Christine is Stephen King’s chilling tale of possession and obsession, dealing with a 1958 Plymouth Fury, bought from a stranger’s front yard whilst in dilapidated condition by high school student Arnie Cunningham, who aims to restore the car to its former state of glory.
Arnie sets to work immediately on fixing-up Christine, but it soon becomes apparent that his project is taking a toll on his albeit limited relationships with those around him. It seems in his unique owner-relationship with Christine the car potentially offers him that which he finds lacking in his life, though it is not clear how, and soon he too undergoes a transformation similar to that of the car with which he has become obsessed.
There’s a saying that the things we own end up owning us (more referring to products owned through debt and the spurious cycle of working to repay them) but in the case of Christine, this really is the case.
And so the more Arnie restores her, the more corrupted he becomes; from a shy loser, to a brash and arrogant individual, now laced with a dose of the heavily cynical. The more time goes on and it seems that he is the one possessed by the car, and not the other way around. His appearance changes in parallel with the car also, to the point that when a new popular girl transfers to his high school, he is soon dating her, much to the shock of his peers. But it quickly becomes clear that Christine doesn’t want to share Arnie’s affections with anyone.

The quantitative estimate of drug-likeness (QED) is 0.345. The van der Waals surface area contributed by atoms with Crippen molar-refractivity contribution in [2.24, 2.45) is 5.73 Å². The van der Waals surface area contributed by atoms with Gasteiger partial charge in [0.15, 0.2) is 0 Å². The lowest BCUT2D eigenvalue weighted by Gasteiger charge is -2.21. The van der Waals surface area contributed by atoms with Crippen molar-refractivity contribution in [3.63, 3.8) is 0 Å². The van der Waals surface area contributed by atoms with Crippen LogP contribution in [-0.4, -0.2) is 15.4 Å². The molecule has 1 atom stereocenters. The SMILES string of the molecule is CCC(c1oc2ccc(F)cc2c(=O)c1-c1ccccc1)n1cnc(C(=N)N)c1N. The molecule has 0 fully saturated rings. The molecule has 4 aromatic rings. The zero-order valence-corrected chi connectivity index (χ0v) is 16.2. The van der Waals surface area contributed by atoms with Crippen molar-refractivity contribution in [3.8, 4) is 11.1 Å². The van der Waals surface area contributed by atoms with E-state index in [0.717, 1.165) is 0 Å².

H.P. Lovecraft had a saying regarding the writing of horror, and that was that a horror should never be stated when it can be suggested. The sense of dread conveyed by King in this book seems to have come from such a school of thought, as the novel really does ooze and emanate such a passive but successful terror induction method. This is clear from the characters’ reactions to Christine, not just Arnie’s but his friends too, as well as our own.
What really is great about this book is that, by all accounts, it shouldn’t really work. Haunted, demonic car? I don’t think so. But work it does, and so very well. There’s a reason King’s books sell, and the writing in Christine is evidence to this.
I joked to a friend that Christine could’ve been about a haunted book, model boat, or any arbitrary object of affection, and King still could’ve pulled it off. But I guess that the thing that makes the subject so strong in this iteration, is the un-spoken acknowledgement of how close a man can get to his motor vehicle. It can represent his pride, his means to his livelihood, and speak volumes for his character. Not to mention it’s a perfect literary mirror of his personality in the layers of wax lovingly applied to its paintwork, even when the relationship isn’t as ominous as it is in this novel.
Again, it’s those unwritten suggestions, or in this case bedrock, that really do bolster the macabre elements of this very enjoyable, often thrilling, as well as chilling, read. Whilst John Carpenter’s 1982 movie does a decent job of adapting King’s book, I’d say if you’ve seen the movie, still definitely check out the words-based original. You won’t regret it.